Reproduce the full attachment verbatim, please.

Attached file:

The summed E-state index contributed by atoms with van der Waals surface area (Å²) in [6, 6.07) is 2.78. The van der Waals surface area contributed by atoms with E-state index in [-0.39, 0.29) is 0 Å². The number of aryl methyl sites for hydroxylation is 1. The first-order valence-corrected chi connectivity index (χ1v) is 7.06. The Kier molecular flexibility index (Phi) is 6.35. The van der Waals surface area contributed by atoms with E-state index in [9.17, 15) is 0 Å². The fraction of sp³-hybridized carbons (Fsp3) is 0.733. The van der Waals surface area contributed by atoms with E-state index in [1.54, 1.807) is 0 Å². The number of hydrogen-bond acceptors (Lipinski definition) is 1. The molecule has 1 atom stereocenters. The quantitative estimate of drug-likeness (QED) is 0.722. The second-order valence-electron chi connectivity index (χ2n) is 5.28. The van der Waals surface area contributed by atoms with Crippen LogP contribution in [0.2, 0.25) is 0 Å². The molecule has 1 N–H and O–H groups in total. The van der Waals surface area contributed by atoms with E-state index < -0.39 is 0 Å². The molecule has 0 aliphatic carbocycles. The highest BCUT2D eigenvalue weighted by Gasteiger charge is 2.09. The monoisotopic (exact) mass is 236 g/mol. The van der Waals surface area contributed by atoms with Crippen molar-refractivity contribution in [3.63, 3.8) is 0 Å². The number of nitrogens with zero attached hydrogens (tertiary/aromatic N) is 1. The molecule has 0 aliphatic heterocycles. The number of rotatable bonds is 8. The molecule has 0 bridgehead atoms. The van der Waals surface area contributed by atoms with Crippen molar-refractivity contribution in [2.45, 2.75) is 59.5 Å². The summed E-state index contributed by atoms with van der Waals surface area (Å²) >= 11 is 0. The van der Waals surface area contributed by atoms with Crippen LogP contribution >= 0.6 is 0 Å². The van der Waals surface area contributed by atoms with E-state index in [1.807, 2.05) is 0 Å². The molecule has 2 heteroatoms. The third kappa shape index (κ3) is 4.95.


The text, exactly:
The summed E-state index contributed by atoms with van der Waals surface area (Å²) in [6, 6.07) is 2.78. The van der Waals surface area contributed by atoms with E-state index in [-0.39, 0.29) is 0 Å². The number of aryl methyl sites for hydroxylation is 1. The first-order valence-corrected chi connectivity index (χ1v) is 7.06. The Kier molecular flexibility index (Phi) is 6.35. The van der Waals surface area contributed by atoms with E-state index in [9.17, 15) is 0 Å². The fraction of sp³-hybridized carbons (Fsp3) is 0.733. The van der Waals surface area contributed by atoms with E-state index in [1.54, 1.807) is 0 Å². The number of hydrogen-bond acceptors (Lipinski definition) is 1. The molecule has 1 atom stereocenters. The quantitative estimate of drug-likeness (QED) is 0.722. The second-order valence-electron chi connectivity index (χ2n) is 5.28. The van der Waals surface area contributed by atoms with Crippen LogP contribution in [0.2, 0.25) is 0 Å². The molecule has 1 N–H and O–H groups in total. The van der Waals surface area contributed by atoms with E-state index < -0.39 is 0 Å². The molecule has 0 aliphatic carbocycles. The highest BCUT2D eigenvalue weighted by Gasteiger charge is 2.09. The monoisotopic (exact) mass is 236 g/mol. The van der Waals surface area contributed by atoms with Crippen molar-refractivity contribution in [3.63, 3.8) is 0 Å². The number of nitrogens with zero attached hydrogens (tertiary/aromatic N) is 1. The molecule has 0 aliphatic heterocycles. The number of rotatable bonds is 8. The molecule has 0 bridgehead atoms. The van der Waals surface area contributed by atoms with Crippen molar-refractivity contribution in [2.45, 2.75) is 59.5 Å². The summed E-state index contributed by atoms with van der Waals surface area (Å²) >= 11 is 0. The van der Waals surface area contributed by atoms with Crippen LogP contribution >= 0.6 is 0 Å². The van der Waals surface area contributed by atoms with E-state index in [1.807, 2.05) is 0 Å². The molecule has 2 heteroatoms. The third kappa shape index (κ3) is 4.95.